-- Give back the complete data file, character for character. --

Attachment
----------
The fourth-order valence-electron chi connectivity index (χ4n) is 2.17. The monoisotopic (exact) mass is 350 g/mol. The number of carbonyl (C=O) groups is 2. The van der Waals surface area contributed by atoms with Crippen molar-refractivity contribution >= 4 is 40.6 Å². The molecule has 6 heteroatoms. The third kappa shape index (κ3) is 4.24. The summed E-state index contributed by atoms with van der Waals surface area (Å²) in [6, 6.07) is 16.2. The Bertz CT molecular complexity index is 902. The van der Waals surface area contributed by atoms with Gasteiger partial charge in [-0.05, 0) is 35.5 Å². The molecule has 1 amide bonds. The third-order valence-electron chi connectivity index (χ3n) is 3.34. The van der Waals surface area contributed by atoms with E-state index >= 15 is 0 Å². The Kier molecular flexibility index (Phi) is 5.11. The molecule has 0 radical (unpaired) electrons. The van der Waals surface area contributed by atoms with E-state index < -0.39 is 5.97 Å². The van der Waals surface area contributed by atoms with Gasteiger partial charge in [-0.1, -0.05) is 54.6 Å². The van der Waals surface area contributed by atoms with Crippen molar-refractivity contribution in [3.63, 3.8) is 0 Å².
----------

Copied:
The fourth-order valence-electron chi connectivity index (χ4n) is 2.17. The monoisotopic (exact) mass is 350 g/mol. The number of carbonyl (C=O) groups is 2. The van der Waals surface area contributed by atoms with Crippen molar-refractivity contribution >= 4 is 40.6 Å². The molecule has 6 heteroatoms. The third kappa shape index (κ3) is 4.24. The summed E-state index contributed by atoms with van der Waals surface area (Å²) in [6, 6.07) is 16.2. The Bertz CT molecular complexity index is 902. The van der Waals surface area contributed by atoms with Gasteiger partial charge in [-0.05, 0) is 35.5 Å². The molecule has 1 amide bonds. The third-order valence-electron chi connectivity index (χ3n) is 3.34. The van der Waals surface area contributed by atoms with E-state index >= 15 is 0 Å². The Kier molecular flexibility index (Phi) is 5.11. The molecule has 0 radical (unpaired) electrons. The van der Waals surface area contributed by atoms with E-state index < -0.39 is 5.97 Å². The van der Waals surface area contributed by atoms with Gasteiger partial charge in [-0.1, -0.05) is 54.6 Å². The van der Waals surface area contributed by atoms with Crippen molar-refractivity contribution in [3.63, 3.8) is 0 Å².